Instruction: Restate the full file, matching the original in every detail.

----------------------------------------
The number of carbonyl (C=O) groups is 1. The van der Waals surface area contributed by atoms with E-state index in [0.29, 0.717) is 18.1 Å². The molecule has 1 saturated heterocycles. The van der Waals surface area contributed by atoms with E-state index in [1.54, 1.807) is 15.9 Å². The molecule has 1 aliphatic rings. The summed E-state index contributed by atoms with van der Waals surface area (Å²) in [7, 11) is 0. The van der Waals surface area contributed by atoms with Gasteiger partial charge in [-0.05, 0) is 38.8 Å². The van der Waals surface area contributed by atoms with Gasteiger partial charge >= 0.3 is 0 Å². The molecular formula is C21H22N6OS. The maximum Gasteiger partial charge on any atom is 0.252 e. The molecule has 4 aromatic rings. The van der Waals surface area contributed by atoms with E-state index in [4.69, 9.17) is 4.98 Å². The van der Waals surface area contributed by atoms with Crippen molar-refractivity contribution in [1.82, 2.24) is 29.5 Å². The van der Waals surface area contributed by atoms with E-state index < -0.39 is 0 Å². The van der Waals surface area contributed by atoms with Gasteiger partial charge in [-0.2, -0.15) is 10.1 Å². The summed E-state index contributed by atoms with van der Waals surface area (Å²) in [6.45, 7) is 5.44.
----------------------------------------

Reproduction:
The number of carbonyl (C=O) groups is 1. The van der Waals surface area contributed by atoms with E-state index in [0.29, 0.717) is 18.1 Å². The molecule has 1 saturated heterocycles. The van der Waals surface area contributed by atoms with E-state index in [1.54, 1.807) is 15.9 Å². The molecule has 1 aliphatic rings. The summed E-state index contributed by atoms with van der Waals surface area (Å²) in [7, 11) is 0. The van der Waals surface area contributed by atoms with Gasteiger partial charge in [-0.05, 0) is 38.8 Å². The van der Waals surface area contributed by atoms with Gasteiger partial charge >= 0.3 is 0 Å². The molecular formula is C21H22N6OS. The maximum Gasteiger partial charge on any atom is 0.252 e. The molecule has 4 aromatic rings. The van der Waals surface area contributed by atoms with E-state index in [4.69, 9.17) is 4.98 Å². The van der Waals surface area contributed by atoms with Crippen molar-refractivity contribution in [1.82, 2.24) is 29.5 Å². The van der Waals surface area contributed by atoms with E-state index < -0.39 is 0 Å². The van der Waals surface area contributed by atoms with Gasteiger partial charge in [-0.2, -0.15) is 10.1 Å². The summed E-state index contributed by atoms with van der Waals surface area (Å²) in [6.45, 7) is 5.44.